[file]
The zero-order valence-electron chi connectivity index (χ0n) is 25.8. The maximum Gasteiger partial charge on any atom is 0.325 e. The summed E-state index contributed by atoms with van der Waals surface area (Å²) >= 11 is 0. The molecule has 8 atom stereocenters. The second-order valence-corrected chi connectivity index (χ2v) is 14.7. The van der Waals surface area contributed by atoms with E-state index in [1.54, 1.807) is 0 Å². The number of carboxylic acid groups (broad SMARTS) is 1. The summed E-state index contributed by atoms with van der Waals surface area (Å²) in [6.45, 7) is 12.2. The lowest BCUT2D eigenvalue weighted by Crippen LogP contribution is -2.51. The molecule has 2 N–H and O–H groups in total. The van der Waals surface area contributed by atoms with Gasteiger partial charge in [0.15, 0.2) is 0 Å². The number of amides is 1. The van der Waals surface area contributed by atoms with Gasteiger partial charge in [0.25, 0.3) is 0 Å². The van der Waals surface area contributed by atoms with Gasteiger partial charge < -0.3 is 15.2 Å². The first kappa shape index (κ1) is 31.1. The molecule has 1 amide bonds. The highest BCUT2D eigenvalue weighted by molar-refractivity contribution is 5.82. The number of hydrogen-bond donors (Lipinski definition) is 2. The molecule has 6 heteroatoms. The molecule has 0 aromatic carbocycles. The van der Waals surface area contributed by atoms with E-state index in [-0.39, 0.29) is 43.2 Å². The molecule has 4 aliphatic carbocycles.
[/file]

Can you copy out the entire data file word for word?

The zero-order valence-electron chi connectivity index (χ0n) is 25.8. The maximum Gasteiger partial charge on any atom is 0.325 e. The summed E-state index contributed by atoms with van der Waals surface area (Å²) >= 11 is 0. The molecule has 8 atom stereocenters. The second-order valence-corrected chi connectivity index (χ2v) is 14.7. The van der Waals surface area contributed by atoms with E-state index in [1.54, 1.807) is 0 Å². The number of carboxylic acid groups (broad SMARTS) is 1. The summed E-state index contributed by atoms with van der Waals surface area (Å²) in [6.45, 7) is 12.2. The lowest BCUT2D eigenvalue weighted by Crippen LogP contribution is -2.51. The molecule has 2 N–H and O–H groups in total. The van der Waals surface area contributed by atoms with Gasteiger partial charge in [0.15, 0.2) is 0 Å². The number of amides is 1. The van der Waals surface area contributed by atoms with Gasteiger partial charge in [0.25, 0.3) is 0 Å². The van der Waals surface area contributed by atoms with Gasteiger partial charge < -0.3 is 15.2 Å². The first kappa shape index (κ1) is 31.1. The molecule has 1 amide bonds. The highest BCUT2D eigenvalue weighted by molar-refractivity contribution is 5.82. The number of hydrogen-bond donors (Lipinski definition) is 2. The molecule has 6 heteroatoms. The molecule has 0 aromatic carbocycles. The van der Waals surface area contributed by atoms with E-state index in [-0.39, 0.29) is 43.2 Å². The molecule has 4 aliphatic carbocycles.